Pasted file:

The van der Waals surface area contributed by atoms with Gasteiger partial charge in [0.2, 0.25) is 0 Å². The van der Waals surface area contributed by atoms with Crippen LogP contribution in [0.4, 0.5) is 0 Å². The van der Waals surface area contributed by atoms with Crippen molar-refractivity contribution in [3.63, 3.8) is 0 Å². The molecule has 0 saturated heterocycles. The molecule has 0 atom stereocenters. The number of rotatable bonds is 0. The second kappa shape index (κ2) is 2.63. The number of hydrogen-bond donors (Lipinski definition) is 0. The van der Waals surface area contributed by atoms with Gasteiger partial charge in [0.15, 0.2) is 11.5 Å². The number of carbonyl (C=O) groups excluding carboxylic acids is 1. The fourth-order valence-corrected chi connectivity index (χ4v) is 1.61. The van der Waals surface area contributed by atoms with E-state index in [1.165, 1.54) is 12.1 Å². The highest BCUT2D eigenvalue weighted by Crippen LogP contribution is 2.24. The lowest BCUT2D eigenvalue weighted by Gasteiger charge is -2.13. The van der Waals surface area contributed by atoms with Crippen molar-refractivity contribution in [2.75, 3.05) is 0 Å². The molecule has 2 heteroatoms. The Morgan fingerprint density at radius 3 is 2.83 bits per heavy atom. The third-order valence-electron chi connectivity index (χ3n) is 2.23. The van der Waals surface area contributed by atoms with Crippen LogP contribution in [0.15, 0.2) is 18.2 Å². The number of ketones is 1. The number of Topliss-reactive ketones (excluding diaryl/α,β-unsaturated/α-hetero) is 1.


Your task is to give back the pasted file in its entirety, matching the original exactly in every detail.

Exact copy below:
The van der Waals surface area contributed by atoms with Gasteiger partial charge in [0.2, 0.25) is 0 Å². The van der Waals surface area contributed by atoms with Crippen LogP contribution in [0.4, 0.5) is 0 Å². The van der Waals surface area contributed by atoms with Crippen molar-refractivity contribution in [3.63, 3.8) is 0 Å². The molecule has 0 saturated heterocycles. The molecule has 0 atom stereocenters. The number of rotatable bonds is 0. The second kappa shape index (κ2) is 2.63. The number of hydrogen-bond donors (Lipinski definition) is 0. The van der Waals surface area contributed by atoms with Gasteiger partial charge in [0.15, 0.2) is 11.5 Å². The number of carbonyl (C=O) groups excluding carboxylic acids is 1. The fourth-order valence-corrected chi connectivity index (χ4v) is 1.61. The van der Waals surface area contributed by atoms with E-state index in [1.165, 1.54) is 12.1 Å². The highest BCUT2D eigenvalue weighted by Crippen LogP contribution is 2.24. The lowest BCUT2D eigenvalue weighted by Gasteiger charge is -2.13. The van der Waals surface area contributed by atoms with Crippen molar-refractivity contribution in [2.75, 3.05) is 0 Å². The molecule has 2 heteroatoms. The Morgan fingerprint density at radius 3 is 2.83 bits per heavy atom. The third-order valence-electron chi connectivity index (χ3n) is 2.23. The van der Waals surface area contributed by atoms with Crippen LogP contribution in [0.15, 0.2) is 18.2 Å². The number of ketones is 1. The number of Topliss-reactive ketones (excluding diaryl/α,β-unsaturated/α-hetero) is 1.